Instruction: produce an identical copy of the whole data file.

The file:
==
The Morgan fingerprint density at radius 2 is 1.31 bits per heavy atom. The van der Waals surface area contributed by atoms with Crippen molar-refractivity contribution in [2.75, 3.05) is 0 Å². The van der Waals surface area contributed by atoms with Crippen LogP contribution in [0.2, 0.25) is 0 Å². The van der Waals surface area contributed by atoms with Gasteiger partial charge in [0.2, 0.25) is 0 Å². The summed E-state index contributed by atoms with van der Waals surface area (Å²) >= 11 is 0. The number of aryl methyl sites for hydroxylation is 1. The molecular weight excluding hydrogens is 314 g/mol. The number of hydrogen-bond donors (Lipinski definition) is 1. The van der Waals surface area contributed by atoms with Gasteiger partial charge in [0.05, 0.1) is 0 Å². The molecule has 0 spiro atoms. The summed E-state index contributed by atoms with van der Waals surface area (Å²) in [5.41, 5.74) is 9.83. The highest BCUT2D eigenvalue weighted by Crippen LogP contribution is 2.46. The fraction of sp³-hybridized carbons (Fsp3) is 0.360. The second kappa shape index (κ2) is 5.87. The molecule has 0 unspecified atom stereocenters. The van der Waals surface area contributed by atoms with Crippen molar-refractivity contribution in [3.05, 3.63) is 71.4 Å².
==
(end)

The Morgan fingerprint density at radius 2 is 1.31 bits per heavy atom. The van der Waals surface area contributed by atoms with Crippen molar-refractivity contribution in [2.75, 3.05) is 0 Å². The van der Waals surface area contributed by atoms with Crippen LogP contribution in [0.2, 0.25) is 0 Å². The van der Waals surface area contributed by atoms with Gasteiger partial charge in [0.2, 0.25) is 0 Å². The summed E-state index contributed by atoms with van der Waals surface area (Å²) >= 11 is 0. The number of aryl methyl sites for hydroxylation is 1. The molecular weight excluding hydrogens is 314 g/mol. The number of hydrogen-bond donors (Lipinski definition) is 1. The van der Waals surface area contributed by atoms with Gasteiger partial charge in [0.05, 0.1) is 0 Å². The molecule has 0 spiro atoms. The summed E-state index contributed by atoms with van der Waals surface area (Å²) in [5.41, 5.74) is 9.83. The highest BCUT2D eigenvalue weighted by Crippen LogP contribution is 2.46. The fraction of sp³-hybridized carbons (Fsp3) is 0.360. The second kappa shape index (κ2) is 5.87. The molecule has 0 unspecified atom stereocenters. The van der Waals surface area contributed by atoms with Crippen molar-refractivity contribution in [3.05, 3.63) is 71.4 Å².